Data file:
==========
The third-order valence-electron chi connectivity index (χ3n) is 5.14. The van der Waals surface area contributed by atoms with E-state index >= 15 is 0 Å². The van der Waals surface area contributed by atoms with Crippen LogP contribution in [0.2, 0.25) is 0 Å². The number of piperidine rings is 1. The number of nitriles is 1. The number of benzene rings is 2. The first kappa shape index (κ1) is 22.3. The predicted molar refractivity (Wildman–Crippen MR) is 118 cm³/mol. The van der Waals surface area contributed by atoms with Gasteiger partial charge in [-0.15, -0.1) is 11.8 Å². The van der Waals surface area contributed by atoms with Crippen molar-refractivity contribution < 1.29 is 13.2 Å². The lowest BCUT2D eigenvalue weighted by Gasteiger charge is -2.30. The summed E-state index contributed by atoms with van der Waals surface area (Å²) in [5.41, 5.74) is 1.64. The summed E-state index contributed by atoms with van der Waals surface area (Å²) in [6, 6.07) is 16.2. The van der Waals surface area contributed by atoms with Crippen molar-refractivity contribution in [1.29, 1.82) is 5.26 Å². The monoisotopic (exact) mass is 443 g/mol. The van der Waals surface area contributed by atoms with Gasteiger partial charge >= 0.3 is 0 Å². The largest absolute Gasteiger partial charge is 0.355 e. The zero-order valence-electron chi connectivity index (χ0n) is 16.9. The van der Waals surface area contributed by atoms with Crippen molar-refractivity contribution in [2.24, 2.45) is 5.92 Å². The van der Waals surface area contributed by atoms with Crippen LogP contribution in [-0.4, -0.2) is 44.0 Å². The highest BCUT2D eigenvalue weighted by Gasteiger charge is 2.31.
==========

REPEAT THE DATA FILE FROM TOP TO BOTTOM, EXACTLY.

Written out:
The third-order valence-electron chi connectivity index (χ3n) is 5.14. The van der Waals surface area contributed by atoms with E-state index >= 15 is 0 Å². The van der Waals surface area contributed by atoms with Crippen LogP contribution in [0.2, 0.25) is 0 Å². The number of piperidine rings is 1. The number of nitriles is 1. The number of benzene rings is 2. The first kappa shape index (κ1) is 22.3. The predicted molar refractivity (Wildman–Crippen MR) is 118 cm³/mol. The van der Waals surface area contributed by atoms with Gasteiger partial charge in [-0.15, -0.1) is 11.8 Å². The van der Waals surface area contributed by atoms with Crippen molar-refractivity contribution < 1.29 is 13.2 Å². The lowest BCUT2D eigenvalue weighted by Gasteiger charge is -2.30. The summed E-state index contributed by atoms with van der Waals surface area (Å²) in [5.41, 5.74) is 1.64. The summed E-state index contributed by atoms with van der Waals surface area (Å²) in [6, 6.07) is 16.2. The van der Waals surface area contributed by atoms with Crippen molar-refractivity contribution in [1.29, 1.82) is 5.26 Å². The monoisotopic (exact) mass is 443 g/mol. The van der Waals surface area contributed by atoms with Gasteiger partial charge >= 0.3 is 0 Å². The largest absolute Gasteiger partial charge is 0.355 e. The zero-order valence-electron chi connectivity index (χ0n) is 16.9. The van der Waals surface area contributed by atoms with Crippen molar-refractivity contribution in [2.24, 2.45) is 5.92 Å². The van der Waals surface area contributed by atoms with Crippen LogP contribution in [-0.4, -0.2) is 44.0 Å². The highest BCUT2D eigenvalue weighted by Gasteiger charge is 2.31.